to make yourself your first priority. -Music really helped.
-How do you wish your friends reacted? My friends and I were gamers
back when it all started There was no room for serious talk.
We talked about memes and such. -It just didn’t exist in that world.
-There was no “deep talk.” I wish we could create an atmosphere
where we can talk about anything. I wasn’t taken seriously.
People thought I was too young. I first became depressed at 11.
I had thoughts about self harm, suicide. That’s when I realized
that things had gone too far. When you start having certain thoughts,
it isn’t just a “bad day.” Did you start having
those kinds of thoughts? It made me realize
I had to do something about it. Robin, when did you realize
you were depressed? I was depressed for a long time. But because no one commented on it,
I thought it was just part of life. “That’s just how it is.”
It wasn’t until later that I understood. I started reading about it, talking about it.
“Maybe I’m depressed.” It explained a lot about my childhood,
why I acted a certain way. Or why I cried so much.
Those sorts of things. Did people also tell you to “buck up”? Yeah. The sick thing is that sometimes
it was good to hear that. You talk things through, and feel… Your mom or sister says,
“Enough. Go do something about it.” It depends on how they say it.
If they’re dismissive, like, “Buck up”- -or if they’re like,
“You need to look at this.” Speaking of “bucking up,”
let’s hear all of the useless comments- -you’re tired of hearing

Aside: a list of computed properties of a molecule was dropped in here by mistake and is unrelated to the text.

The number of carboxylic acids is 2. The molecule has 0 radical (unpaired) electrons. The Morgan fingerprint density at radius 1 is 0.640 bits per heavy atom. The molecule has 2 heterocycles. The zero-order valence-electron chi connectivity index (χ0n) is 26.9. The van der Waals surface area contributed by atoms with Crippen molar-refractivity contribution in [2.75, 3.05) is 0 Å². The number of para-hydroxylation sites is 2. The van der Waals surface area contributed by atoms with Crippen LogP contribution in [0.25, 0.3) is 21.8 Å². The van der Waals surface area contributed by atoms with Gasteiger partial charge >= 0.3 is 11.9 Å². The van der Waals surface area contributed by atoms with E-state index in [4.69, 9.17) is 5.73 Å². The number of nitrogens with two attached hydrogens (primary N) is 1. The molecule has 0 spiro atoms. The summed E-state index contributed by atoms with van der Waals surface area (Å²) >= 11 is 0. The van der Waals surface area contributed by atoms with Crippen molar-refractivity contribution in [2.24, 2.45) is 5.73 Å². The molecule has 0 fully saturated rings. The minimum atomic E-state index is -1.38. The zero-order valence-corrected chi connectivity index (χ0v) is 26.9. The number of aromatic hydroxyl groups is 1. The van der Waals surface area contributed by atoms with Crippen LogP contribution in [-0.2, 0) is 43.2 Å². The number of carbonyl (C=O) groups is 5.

about depression. “You’re just having a bad day.
Sunlight and vitamin D will help.” “If you can’t handle what’s depressing
you, how can you handle anything?” My dad said that to me. I got a similar comment.
“You’re just doing it to get attention.” -That’s not it. You really do feel lousy.
-“Stop using it as an excuse.” You can’t even get out of bed.
Or at least I couldn’t. “It’s an excuse not to go to school.
It’s an excuse to get out of stuff.” -Or that you’re lazy.
-People don’t know to handle it. They haven’t experienced it. My family doesn’t believe
in mental illness. “We’re fine.” When I tried getting help, they were like:
“You’re faking it. You’re lying.” “You’re just a child. When you grow up,
you’ll understand. You don’t feel bad.” I got that at first. But when Mom
realized I was in really bad shape… -…her entire attitude changed.
-But isn’t it like… When you talk to someone, they’re like:
“Have you talked to anyone about it?” “I’m talking to you about it!” People focus on the external stuff:
“Did you go to your appointment?” “Did you take two doses of medicine?”
It’s not that simple. It takes more than that. -So people think there’s an easy fix?
-“If this is wrong, do that.” I tried to get help when I was 11.
Something was wrong. I had an eating disorder and anxiety.
The doctors didn’t take me seriously. It should be even more alarming
if a young kid has these symptoms- -if she’s not eating and stuff.
It should be even more alarming. When I was 13 and trying to get help,
my psychologist told me… When I was suicidal, she basically said:
“Think positive for five minutes.” “That will make everything better.”
I literally wanted to jump out the window. -What do you say to something like that?